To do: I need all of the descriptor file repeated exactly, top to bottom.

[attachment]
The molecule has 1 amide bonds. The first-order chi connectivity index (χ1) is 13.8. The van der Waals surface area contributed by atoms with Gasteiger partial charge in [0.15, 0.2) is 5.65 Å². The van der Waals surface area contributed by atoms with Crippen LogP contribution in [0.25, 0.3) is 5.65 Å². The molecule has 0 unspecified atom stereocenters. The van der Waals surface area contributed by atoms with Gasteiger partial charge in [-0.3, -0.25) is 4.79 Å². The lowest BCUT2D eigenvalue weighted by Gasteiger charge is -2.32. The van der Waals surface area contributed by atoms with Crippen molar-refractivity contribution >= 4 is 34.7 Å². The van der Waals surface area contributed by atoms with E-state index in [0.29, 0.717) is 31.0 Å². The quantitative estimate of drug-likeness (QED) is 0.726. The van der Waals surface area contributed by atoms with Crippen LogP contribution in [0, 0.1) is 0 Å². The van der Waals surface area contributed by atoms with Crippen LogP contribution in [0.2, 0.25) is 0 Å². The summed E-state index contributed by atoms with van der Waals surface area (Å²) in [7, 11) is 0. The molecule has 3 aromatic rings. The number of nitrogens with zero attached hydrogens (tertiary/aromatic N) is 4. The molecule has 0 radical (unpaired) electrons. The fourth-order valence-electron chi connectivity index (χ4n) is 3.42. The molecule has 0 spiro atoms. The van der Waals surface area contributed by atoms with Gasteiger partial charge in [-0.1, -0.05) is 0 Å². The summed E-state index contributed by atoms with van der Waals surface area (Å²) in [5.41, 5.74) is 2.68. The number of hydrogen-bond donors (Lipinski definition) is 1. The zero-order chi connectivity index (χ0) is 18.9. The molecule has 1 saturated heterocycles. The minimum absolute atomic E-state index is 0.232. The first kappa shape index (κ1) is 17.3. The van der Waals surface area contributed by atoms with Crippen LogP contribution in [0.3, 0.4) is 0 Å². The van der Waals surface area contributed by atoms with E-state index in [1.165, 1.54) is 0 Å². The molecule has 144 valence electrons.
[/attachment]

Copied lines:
The molecule has 1 amide bonds. The first-order chi connectivity index (χ1) is 13.8. The van der Waals surface area contributed by atoms with Gasteiger partial charge in [0.15, 0.2) is 5.65 Å². The van der Waals surface area contributed by atoms with Crippen LogP contribution in [0.25, 0.3) is 5.65 Å². The molecule has 0 unspecified atom stereocenters. The van der Waals surface area contributed by atoms with Gasteiger partial charge in [-0.3, -0.25) is 4.79 Å². The lowest BCUT2D eigenvalue weighted by Gasteiger charge is -2.32. The van der Waals surface area contributed by atoms with Crippen molar-refractivity contribution >= 4 is 34.7 Å². The van der Waals surface area contributed by atoms with E-state index in [0.29, 0.717) is 31.0 Å². The quantitative estimate of drug-likeness (QED) is 0.726. The van der Waals surface area contributed by atoms with Crippen LogP contribution in [0, 0.1) is 0 Å². The van der Waals surface area contributed by atoms with Crippen LogP contribution in [0.2, 0.25) is 0 Å². The summed E-state index contributed by atoms with van der Waals surface area (Å²) in [7, 11) is 0. The molecule has 3 aromatic rings. The number of nitrogens with zero attached hydrogens (tertiary/aromatic N) is 4. The molecule has 0 radical (unpaired) electrons. The fourth-order valence-electron chi connectivity index (χ4n) is 3.42. The molecule has 0 spiro atoms. The van der Waals surface area contributed by atoms with Gasteiger partial charge in [-0.1, -0.05) is 0 Å². The summed E-state index contributed by atoms with van der Waals surface area (Å²) in [5.41, 5.74) is 2.68. The number of hydrogen-bond donors (Lipinski definition) is 1. The zero-order chi connectivity index (χ0) is 18.9. The molecule has 1 saturated heterocycles. The minimum absolute atomic E-state index is 0.232. The first kappa shape index (κ1) is 17.3. The van der Waals surface area contributed by atoms with Crippen LogP contribution in [0.3, 0.4) is 0 Å². The van der Waals surface area contributed by atoms with E-state index in [1.165, 1.54) is 0 Å². The molecule has 144 valence electrons.